In June of last year, I read an article which strongly urged religious institutions to adapt to new communication technologies. Adapt or die, the author seemed to say; or, better yet, resistance is futile. This is when it occurred to me that there was an identifiable rhetoric that could be usefully labeled a “Borg Complex.” Labels have their limits, of course, but when you have a name for something it becomes easier to identify and analyze.
I’m persuaded of the usefulness of this particular label because, at the very least, it draws attention to rhetoric that shuts down debate and discussion about technology. In it’s worst forms this rhetoric is disingenuous and coercive. Even when it is not deployed maliciously, it oversimplifies genuine complexity and prevents us from imagining the full range of possibilities with regards to our use of technology.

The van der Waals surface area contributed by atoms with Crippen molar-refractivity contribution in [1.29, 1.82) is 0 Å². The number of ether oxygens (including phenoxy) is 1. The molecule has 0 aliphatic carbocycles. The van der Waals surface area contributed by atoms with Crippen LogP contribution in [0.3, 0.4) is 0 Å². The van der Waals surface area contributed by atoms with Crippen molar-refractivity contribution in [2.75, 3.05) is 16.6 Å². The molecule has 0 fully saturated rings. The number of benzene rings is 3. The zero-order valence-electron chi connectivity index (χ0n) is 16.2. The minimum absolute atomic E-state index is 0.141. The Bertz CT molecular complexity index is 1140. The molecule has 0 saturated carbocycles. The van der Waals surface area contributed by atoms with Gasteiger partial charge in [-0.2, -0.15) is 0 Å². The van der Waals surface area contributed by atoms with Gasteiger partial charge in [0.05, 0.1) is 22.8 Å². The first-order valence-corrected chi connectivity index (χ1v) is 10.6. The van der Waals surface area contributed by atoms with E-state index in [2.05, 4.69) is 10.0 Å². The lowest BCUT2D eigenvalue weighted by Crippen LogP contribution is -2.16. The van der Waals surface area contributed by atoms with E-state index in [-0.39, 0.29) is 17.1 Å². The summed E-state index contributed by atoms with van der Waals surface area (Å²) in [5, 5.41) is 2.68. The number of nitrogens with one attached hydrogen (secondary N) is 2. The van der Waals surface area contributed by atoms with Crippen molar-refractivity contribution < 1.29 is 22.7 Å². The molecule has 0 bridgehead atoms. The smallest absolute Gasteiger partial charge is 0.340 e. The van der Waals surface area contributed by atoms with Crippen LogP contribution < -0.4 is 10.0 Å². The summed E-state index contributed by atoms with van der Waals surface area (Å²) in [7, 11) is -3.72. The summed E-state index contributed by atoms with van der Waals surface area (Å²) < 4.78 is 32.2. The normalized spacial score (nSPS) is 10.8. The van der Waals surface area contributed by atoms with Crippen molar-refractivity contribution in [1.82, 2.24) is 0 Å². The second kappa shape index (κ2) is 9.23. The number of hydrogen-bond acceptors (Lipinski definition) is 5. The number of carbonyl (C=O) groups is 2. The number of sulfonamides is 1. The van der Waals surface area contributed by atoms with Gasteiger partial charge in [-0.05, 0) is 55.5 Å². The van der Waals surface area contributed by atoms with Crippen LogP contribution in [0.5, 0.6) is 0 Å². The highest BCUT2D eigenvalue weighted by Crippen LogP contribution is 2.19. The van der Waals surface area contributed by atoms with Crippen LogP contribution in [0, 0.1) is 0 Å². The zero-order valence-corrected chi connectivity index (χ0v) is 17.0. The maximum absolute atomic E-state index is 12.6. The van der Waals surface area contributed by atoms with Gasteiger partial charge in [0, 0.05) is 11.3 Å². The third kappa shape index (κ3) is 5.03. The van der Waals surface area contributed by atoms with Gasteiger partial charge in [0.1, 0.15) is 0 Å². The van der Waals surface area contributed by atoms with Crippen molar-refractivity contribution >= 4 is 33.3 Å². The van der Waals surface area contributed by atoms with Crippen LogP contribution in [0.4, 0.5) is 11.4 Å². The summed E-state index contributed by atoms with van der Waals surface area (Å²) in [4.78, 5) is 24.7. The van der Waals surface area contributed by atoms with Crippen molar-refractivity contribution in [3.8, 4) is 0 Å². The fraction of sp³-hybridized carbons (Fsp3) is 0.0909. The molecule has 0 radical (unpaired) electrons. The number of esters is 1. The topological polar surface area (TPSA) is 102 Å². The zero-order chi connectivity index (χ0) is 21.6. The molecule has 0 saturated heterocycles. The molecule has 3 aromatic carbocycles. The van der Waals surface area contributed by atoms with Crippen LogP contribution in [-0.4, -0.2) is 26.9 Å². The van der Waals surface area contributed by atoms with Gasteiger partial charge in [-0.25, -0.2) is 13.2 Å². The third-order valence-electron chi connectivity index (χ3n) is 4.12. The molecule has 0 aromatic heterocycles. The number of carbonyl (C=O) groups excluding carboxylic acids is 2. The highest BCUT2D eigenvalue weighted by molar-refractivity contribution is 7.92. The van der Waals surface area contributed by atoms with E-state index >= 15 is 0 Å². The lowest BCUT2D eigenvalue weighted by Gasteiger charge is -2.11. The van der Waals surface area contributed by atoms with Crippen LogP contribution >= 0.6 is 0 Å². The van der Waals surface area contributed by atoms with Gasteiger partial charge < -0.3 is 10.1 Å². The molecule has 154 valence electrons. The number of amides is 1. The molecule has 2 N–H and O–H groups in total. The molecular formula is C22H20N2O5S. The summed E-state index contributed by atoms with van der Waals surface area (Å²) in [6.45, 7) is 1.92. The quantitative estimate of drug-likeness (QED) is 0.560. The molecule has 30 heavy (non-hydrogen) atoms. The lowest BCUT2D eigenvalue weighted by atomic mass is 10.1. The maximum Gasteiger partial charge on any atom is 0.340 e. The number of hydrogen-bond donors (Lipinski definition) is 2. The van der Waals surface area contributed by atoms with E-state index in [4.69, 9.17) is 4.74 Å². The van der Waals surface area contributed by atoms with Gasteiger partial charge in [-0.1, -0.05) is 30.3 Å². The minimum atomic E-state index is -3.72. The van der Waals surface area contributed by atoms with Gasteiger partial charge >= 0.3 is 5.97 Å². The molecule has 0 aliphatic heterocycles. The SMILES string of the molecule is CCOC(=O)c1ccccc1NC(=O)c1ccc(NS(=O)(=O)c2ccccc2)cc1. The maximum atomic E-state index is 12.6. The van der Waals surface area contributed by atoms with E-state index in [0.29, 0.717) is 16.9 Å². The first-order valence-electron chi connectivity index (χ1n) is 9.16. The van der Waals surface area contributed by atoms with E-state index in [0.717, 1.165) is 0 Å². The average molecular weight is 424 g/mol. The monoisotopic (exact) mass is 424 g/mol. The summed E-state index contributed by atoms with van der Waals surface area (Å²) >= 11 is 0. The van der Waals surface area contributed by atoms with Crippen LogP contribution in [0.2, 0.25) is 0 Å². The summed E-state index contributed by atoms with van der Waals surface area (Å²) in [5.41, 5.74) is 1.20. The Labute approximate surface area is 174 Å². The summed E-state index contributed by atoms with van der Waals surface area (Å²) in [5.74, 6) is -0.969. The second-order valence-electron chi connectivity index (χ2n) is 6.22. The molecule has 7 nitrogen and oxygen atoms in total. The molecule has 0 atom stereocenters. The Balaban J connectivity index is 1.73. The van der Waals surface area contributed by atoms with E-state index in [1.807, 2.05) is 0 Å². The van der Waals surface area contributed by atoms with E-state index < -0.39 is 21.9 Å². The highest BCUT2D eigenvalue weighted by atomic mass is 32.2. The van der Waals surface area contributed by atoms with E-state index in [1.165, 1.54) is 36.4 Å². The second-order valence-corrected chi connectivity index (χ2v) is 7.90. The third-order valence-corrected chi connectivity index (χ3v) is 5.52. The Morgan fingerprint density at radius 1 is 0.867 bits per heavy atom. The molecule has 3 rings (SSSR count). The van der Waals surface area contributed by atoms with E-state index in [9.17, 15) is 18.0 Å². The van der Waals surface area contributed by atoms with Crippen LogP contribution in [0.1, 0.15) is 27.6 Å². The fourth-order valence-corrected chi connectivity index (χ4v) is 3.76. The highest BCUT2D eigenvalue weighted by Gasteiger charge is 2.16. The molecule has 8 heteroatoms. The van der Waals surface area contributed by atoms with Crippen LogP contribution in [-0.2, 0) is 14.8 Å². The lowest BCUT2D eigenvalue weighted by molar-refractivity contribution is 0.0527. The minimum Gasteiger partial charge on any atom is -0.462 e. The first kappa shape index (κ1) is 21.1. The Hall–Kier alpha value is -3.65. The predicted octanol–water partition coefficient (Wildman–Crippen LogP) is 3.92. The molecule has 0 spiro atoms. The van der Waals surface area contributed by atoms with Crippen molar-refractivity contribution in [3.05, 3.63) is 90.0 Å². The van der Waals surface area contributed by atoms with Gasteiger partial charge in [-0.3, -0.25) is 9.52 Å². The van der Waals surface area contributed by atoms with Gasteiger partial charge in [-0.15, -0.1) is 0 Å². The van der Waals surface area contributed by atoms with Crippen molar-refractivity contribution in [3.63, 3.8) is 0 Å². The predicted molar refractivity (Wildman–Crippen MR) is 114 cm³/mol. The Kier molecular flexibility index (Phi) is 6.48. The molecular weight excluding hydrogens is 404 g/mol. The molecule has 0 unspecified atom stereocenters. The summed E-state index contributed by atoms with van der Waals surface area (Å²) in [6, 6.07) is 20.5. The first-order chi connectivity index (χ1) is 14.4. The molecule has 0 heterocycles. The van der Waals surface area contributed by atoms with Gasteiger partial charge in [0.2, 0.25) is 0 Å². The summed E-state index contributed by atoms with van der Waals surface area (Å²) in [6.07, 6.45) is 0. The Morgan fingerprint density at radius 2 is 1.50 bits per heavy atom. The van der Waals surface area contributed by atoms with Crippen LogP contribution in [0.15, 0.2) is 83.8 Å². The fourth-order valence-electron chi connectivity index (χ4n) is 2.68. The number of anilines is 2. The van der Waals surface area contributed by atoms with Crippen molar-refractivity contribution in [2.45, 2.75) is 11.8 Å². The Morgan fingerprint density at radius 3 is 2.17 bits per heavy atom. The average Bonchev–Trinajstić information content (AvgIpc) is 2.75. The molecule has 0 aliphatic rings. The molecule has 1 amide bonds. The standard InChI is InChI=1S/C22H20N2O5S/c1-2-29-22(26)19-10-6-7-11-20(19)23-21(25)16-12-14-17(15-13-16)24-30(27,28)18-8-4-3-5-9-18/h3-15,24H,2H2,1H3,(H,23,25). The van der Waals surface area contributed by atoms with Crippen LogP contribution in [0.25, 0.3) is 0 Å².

The label also raises some interesting historical, philosophical, and ethical questions about technology. How far back can we find this kind of rhetoric? To what ends is this rhetoric put? Apart from rhetorical considerations, what do we make of the technological determinism implied? What does the history of technology tells us about the claims of inevitability? What sorts of options and choices are genuinely available when a technology appears?
In order to continue thinking through these questions and to draw attention to this rhetoric, I’ve started a Tumblr blog cataloging instances of the Borg Complex and related material. You can check it out here: The Borg Complex. And, naturally, I’m soliciting your help. If you come across cases of the Borg Complex, past or present, I invite you to send those in. Contact information is listed in the About This Blog page.